Tonga lags on plastic bag ban as SPREP warns Islands cannot be complacent about pollution

NUKU’ALOFA, 20 JULY 2018 (KANIVA TONGA NEWS) – Eight million tonnes of plastic are added to the Pacific each year, but Tonga has still not joined the growing number of Pacific islands banning single use plastic bags.

Vanuatu has already banned the bags, as have other Pacific nations that have banned single use plastic shopping bags include, Commonwealth of the Northern Mariana Islands, Guam, Pohnpei and Yap States of the Federated States of Micronesia, Palau, and the Republic of the Marshall Islands.

Samoa will ban single use bags and plastic straws by January next year.

Fiji levies a charge on single use plastic shopping bags.

As far back as 2005, the Tongan government was considering banning non-bio-degradable bags and imposing a tax on plastic shopping bags.

The Director for the Environment in Tonga at the time, Uilou Samani, said he would like to see all non-biodegradable bags banned from the country.

The then Finance Minister, Siosiua ‘Utoikamanu, told Radio New Zealand plastic bags had taken their toll on the environment and promoted a throwaway culture which was not part of traditional values.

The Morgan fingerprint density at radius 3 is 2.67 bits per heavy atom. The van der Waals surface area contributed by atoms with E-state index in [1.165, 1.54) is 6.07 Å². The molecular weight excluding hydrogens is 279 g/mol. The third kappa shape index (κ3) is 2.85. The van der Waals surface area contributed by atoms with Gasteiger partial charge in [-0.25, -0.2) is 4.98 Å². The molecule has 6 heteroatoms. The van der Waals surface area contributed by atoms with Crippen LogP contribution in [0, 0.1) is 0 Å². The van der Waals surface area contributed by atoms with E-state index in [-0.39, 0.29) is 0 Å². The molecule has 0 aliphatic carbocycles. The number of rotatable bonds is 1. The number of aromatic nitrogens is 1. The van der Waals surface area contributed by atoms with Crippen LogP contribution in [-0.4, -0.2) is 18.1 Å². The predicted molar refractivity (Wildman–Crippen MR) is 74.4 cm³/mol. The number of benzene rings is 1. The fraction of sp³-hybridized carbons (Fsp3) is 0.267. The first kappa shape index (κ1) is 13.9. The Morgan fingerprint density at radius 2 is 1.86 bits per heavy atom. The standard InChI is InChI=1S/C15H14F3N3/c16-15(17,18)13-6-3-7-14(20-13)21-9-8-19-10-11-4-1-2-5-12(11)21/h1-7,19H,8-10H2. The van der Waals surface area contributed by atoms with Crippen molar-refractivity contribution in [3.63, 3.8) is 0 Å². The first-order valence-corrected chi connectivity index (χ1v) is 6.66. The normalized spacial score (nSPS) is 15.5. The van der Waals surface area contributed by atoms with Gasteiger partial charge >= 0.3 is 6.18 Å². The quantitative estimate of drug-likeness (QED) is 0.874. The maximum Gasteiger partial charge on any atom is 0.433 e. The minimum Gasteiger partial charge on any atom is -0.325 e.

Tonga eventually imposed a levy on imported plastic bags in July 2013 which is paid by importers.

In 2015 The Rotary Club of Nuku’alofa gave away 1000 reusable bags to try to reduce the number of plastic bags people used.

Nuku’alofa Rotary Club president Peter Poulson said plastic bags were often seen blowing around on the streets, or hanging off trees.

He said people needed to be educated that plastic, glass and tins are not biodegradable, and are bad for the environment.

Pollution Adviser of the Secretariat of the Pacific Regional Environment Organisation Anthony Talouli said the Pacific islands could not be complacent about plastic pollution.

“Although a lot has been done, there is still lots more to do,” Talpouli said.

He said each year eight million tonnes of plastic made its way into the ocean.

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